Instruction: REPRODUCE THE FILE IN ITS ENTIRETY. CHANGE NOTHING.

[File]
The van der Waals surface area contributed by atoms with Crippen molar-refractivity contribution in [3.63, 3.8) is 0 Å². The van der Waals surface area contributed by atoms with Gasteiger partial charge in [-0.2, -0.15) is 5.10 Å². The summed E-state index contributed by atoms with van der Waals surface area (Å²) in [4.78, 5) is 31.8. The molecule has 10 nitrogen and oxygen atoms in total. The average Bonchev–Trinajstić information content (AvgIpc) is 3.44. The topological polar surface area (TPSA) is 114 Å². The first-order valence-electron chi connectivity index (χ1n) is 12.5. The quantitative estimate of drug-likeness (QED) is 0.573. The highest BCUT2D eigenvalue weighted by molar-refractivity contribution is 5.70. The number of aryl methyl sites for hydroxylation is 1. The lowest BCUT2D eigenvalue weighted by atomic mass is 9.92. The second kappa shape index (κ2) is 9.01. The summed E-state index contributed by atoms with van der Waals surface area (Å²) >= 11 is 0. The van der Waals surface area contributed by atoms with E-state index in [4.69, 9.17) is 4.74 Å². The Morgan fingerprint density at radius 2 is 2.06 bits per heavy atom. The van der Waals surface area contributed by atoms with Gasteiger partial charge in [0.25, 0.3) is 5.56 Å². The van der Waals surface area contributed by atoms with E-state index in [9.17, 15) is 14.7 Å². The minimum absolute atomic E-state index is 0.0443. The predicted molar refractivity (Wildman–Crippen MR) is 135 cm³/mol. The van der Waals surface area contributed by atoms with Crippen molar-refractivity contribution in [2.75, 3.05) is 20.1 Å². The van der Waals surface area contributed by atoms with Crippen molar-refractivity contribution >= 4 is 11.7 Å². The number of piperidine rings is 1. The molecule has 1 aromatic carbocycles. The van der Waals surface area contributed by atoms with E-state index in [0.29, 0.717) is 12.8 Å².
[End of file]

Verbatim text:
The van der Waals surface area contributed by atoms with Crippen molar-refractivity contribution in [3.63, 3.8) is 0 Å². The van der Waals surface area contributed by atoms with Gasteiger partial charge in [-0.2, -0.15) is 5.10 Å². The summed E-state index contributed by atoms with van der Waals surface area (Å²) in [4.78, 5) is 31.8. The molecule has 10 nitrogen and oxygen atoms in total. The average Bonchev–Trinajstić information content (AvgIpc) is 3.44. The topological polar surface area (TPSA) is 114 Å². The first-order valence-electron chi connectivity index (χ1n) is 12.5. The quantitative estimate of drug-likeness (QED) is 0.573. The highest BCUT2D eigenvalue weighted by molar-refractivity contribution is 5.70. The number of aryl methyl sites for hydroxylation is 1. The lowest BCUT2D eigenvalue weighted by atomic mass is 9.92. The second kappa shape index (κ2) is 9.01. The summed E-state index contributed by atoms with van der Waals surface area (Å²) >= 11 is 0. The van der Waals surface area contributed by atoms with E-state index in [4.69, 9.17) is 4.74 Å². The Morgan fingerprint density at radius 2 is 2.06 bits per heavy atom. The van der Waals surface area contributed by atoms with Gasteiger partial charge in [0.25, 0.3) is 5.56 Å². The van der Waals surface area contributed by atoms with E-state index in [9.17, 15) is 14.7 Å². The minimum absolute atomic E-state index is 0.0443. The predicted molar refractivity (Wildman–Crippen MR) is 135 cm³/mol. The van der Waals surface area contributed by atoms with Crippen molar-refractivity contribution in [2.75, 3.05) is 20.1 Å². The van der Waals surface area contributed by atoms with Crippen molar-refractivity contribution >= 4 is 11.7 Å². The number of piperidine rings is 1. The molecule has 1 aromatic carbocycles. The van der Waals surface area contributed by atoms with E-state index in [0.29, 0.717) is 12.8 Å².